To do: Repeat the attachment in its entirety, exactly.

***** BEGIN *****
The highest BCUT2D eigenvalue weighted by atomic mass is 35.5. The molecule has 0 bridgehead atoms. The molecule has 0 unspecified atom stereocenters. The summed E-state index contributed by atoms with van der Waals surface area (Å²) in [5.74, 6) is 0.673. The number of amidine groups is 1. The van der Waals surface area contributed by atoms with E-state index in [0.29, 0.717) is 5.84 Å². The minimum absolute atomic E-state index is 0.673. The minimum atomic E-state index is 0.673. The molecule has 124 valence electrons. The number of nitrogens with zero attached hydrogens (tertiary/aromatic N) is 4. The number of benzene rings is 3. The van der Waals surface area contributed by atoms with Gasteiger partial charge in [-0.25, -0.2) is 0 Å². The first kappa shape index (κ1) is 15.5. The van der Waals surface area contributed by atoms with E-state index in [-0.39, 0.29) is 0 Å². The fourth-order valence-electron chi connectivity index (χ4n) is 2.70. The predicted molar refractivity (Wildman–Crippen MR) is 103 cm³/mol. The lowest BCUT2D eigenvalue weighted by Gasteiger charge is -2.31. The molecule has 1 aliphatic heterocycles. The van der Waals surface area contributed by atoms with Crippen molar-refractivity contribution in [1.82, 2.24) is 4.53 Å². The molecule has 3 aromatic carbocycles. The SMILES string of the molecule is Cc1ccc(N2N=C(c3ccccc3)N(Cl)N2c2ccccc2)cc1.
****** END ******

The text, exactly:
The highest BCUT2D eigenvalue weighted by atomic mass is 35.5. The molecule has 0 bridgehead atoms. The molecule has 0 unspecified atom stereocenters. The summed E-state index contributed by atoms with van der Waals surface area (Å²) in [5.74, 6) is 0.673. The number of amidine groups is 1. The van der Waals surface area contributed by atoms with E-state index in [0.29, 0.717) is 5.84 Å². The minimum absolute atomic E-state index is 0.673. The minimum atomic E-state index is 0.673. The molecule has 124 valence electrons. The number of nitrogens with zero attached hydrogens (tertiary/aromatic N) is 4. The number of benzene rings is 3. The van der Waals surface area contributed by atoms with Gasteiger partial charge in [-0.25, -0.2) is 0 Å². The first kappa shape index (κ1) is 15.5. The van der Waals surface area contributed by atoms with E-state index in [-0.39, 0.29) is 0 Å². The fourth-order valence-electron chi connectivity index (χ4n) is 2.70. The predicted molar refractivity (Wildman–Crippen MR) is 103 cm³/mol. The lowest BCUT2D eigenvalue weighted by Gasteiger charge is -2.31. The molecule has 1 aliphatic heterocycles. The van der Waals surface area contributed by atoms with Crippen molar-refractivity contribution in [1.82, 2.24) is 4.53 Å². The molecule has 3 aromatic carbocycles. The SMILES string of the molecule is Cc1ccc(N2N=C(c3ccccc3)N(Cl)N2c2ccccc2)cc1.